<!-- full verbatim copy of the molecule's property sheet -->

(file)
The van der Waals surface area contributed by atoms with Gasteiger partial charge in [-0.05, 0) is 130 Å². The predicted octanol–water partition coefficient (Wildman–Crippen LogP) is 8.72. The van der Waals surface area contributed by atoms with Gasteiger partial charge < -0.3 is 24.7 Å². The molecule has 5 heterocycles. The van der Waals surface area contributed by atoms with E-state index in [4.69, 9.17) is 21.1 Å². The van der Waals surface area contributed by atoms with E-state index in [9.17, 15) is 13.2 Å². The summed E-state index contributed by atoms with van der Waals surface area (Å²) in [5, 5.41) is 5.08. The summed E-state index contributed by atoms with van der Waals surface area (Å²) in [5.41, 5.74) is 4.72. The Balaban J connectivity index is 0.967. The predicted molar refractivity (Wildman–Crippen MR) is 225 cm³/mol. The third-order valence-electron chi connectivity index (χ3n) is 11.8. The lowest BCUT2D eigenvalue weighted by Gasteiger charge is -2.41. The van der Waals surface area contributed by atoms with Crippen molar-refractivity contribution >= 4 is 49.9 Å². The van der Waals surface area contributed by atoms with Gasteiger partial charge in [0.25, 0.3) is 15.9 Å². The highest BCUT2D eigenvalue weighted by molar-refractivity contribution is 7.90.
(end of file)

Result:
The van der Waals surface area contributed by atoms with Gasteiger partial charge in [-0.05, 0) is 130 Å². The predicted octanol–water partition coefficient (Wildman–Crippen LogP) is 8.72. The van der Waals surface area contributed by atoms with Gasteiger partial charge < -0.3 is 24.7 Å². The molecule has 5 heterocycles. The van der Waals surface area contributed by atoms with E-state index in [4.69, 9.17) is 21.1 Å². The van der Waals surface area contributed by atoms with E-state index in [9.17, 15) is 13.2 Å². The summed E-state index contributed by atoms with van der Waals surface area (Å²) in [5, 5.41) is 5.08. The summed E-state index contributed by atoms with van der Waals surface area (Å²) in [5.41, 5.74) is 4.72. The Balaban J connectivity index is 0.967. The predicted molar refractivity (Wildman–Crippen MR) is 225 cm³/mol. The third-order valence-electron chi connectivity index (χ3n) is 11.8. The lowest BCUT2D eigenvalue weighted by Gasteiger charge is -2.41. The van der Waals surface area contributed by atoms with Crippen molar-refractivity contribution >= 4 is 49.9 Å². The van der Waals surface area contributed by atoms with Gasteiger partial charge in [0.25, 0.3) is 15.9 Å². The highest BCUT2D eigenvalue weighted by molar-refractivity contribution is 7.90.